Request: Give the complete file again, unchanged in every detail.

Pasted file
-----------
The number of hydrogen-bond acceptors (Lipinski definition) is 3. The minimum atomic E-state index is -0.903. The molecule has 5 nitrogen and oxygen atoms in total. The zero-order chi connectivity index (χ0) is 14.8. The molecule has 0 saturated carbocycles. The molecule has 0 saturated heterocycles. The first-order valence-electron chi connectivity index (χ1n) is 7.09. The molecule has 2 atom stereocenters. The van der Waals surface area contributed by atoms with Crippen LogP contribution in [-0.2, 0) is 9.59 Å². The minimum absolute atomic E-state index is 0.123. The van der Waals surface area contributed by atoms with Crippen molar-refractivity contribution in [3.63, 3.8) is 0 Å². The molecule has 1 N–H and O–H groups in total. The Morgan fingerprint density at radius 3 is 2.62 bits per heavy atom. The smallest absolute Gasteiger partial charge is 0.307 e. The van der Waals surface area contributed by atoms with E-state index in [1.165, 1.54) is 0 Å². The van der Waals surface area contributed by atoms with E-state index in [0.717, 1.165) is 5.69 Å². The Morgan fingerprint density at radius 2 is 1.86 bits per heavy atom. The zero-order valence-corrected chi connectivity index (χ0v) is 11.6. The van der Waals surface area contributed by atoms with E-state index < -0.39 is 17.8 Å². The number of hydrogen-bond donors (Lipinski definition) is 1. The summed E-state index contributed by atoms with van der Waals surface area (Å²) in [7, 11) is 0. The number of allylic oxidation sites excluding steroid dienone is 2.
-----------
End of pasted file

The number of hydrogen-bond acceptors (Lipinski definition) is 3. The minimum atomic E-state index is -0.903. The molecule has 5 nitrogen and oxygen atoms in total. The zero-order chi connectivity index (χ0) is 14.8. The molecule has 0 saturated carbocycles. The molecule has 0 saturated heterocycles. The first-order valence-electron chi connectivity index (χ1n) is 7.09. The molecule has 2 atom stereocenters. The van der Waals surface area contributed by atoms with Crippen LogP contribution in [-0.2, 0) is 9.59 Å². The minimum absolute atomic E-state index is 0.123. The van der Waals surface area contributed by atoms with Crippen molar-refractivity contribution in [3.63, 3.8) is 0 Å². The molecule has 1 N–H and O–H groups in total. The Morgan fingerprint density at radius 3 is 2.62 bits per heavy atom. The smallest absolute Gasteiger partial charge is 0.307 e. The van der Waals surface area contributed by atoms with E-state index in [1.165, 1.54) is 0 Å². The van der Waals surface area contributed by atoms with E-state index in [0.717, 1.165) is 5.69 Å². The Morgan fingerprint density at radius 2 is 1.86 bits per heavy atom. The zero-order valence-corrected chi connectivity index (χ0v) is 11.6. The van der Waals surface area contributed by atoms with E-state index < -0.39 is 17.8 Å². The number of hydrogen-bond donors (Lipinski definition) is 1. The summed E-state index contributed by atoms with van der Waals surface area (Å²) in [7, 11) is 0. The number of allylic oxidation sites excluding steroid dienone is 2.